A number of stories are commonly circulated about a shell, or a piece of coal, or some other sample which supposedly yielded a radiocarbon date which could not possibly be correct.Such stories misrepresent the truth and do a disservice to science and public knowlege.There is, in fact, no indication anywhere in the original reference that these samples were from the "Pennyslvanian"; nor is there any hint that they were expected to be "300 million years old"; these appear to be purely apocryphal embellishments to the original account.Surely, what the Russians intended to convey (and what nearly everybody would understand), is that these samples were charcoal from a not too ancient campfire.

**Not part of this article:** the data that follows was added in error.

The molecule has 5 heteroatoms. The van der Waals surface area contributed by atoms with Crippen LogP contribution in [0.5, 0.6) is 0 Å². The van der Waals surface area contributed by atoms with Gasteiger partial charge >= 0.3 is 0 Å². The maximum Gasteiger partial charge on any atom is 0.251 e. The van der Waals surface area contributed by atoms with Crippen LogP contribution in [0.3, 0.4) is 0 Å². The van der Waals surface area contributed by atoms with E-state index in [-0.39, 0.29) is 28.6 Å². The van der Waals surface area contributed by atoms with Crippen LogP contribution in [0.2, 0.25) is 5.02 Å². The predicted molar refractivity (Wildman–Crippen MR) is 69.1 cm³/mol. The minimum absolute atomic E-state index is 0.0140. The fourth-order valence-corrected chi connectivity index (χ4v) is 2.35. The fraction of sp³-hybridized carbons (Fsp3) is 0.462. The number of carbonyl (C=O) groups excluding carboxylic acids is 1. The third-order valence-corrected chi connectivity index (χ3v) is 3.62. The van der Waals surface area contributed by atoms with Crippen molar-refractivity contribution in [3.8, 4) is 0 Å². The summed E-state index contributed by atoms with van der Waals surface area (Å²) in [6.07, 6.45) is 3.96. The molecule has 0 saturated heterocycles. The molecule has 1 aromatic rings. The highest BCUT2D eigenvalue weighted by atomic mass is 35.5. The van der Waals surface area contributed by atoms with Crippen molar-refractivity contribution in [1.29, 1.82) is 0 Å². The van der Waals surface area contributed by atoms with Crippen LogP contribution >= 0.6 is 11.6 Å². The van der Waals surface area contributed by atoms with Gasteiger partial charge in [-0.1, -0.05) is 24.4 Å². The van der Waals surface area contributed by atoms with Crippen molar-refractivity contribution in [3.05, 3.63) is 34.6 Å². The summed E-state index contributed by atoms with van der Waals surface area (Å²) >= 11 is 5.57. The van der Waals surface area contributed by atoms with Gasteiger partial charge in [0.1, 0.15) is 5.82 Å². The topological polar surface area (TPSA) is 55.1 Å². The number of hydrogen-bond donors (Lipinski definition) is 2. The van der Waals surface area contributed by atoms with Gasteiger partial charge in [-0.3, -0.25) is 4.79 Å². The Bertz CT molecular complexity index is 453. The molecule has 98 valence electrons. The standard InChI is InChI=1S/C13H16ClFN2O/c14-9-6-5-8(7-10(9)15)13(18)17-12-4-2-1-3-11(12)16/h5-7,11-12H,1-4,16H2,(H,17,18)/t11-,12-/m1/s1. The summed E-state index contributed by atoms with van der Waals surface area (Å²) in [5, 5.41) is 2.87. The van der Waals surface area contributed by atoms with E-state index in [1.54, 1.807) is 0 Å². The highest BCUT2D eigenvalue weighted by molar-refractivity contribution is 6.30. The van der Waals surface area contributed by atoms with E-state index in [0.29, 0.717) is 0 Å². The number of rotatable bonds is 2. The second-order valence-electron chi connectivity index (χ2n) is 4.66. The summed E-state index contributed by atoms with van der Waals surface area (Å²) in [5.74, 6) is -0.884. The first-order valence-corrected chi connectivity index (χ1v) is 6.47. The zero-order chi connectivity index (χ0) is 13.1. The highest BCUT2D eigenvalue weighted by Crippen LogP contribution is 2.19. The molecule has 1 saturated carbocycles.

A NOTED CARBON-14 RESULT De Young notes that this method can be used in support of biblical ideas. He notes that "In recent years, readily detectable amounts of carbon-14 have been the rule rather than the exception." Is this claim true?Incidentally, lab techs already have to correct for another historical contingency: The fraction of carbon-14 in the atmosphere decreased after the Industrial Revolution with the rise of fossil fuel combustion.But in the 1950s and 60s, nuclear weapons testing caused a sharp increase.According to young-earth creationists (YECs), if the coal samples and fossils are truly millions of years old (as the scientific community claims), then there shouldn’t be any trace of carbon-14 in these samples. It’s because the half-life of carbon-14 is about 5,700 years, meaning that all the detectable carbon-14 should have disappeared from the samples long before they reach even 100,000 years of age., I respond to this young-earth argument, suggesting three mechanisms that can account for carbon-14 in fossil remains (and by extension, in geological materials) from an old-earth perspective.When YECs detect carbon-14, they find it at low levels, corresponding to age dates older than 30,000 years (not 3,000 to 6,000 years old, as their model predicts, by the way).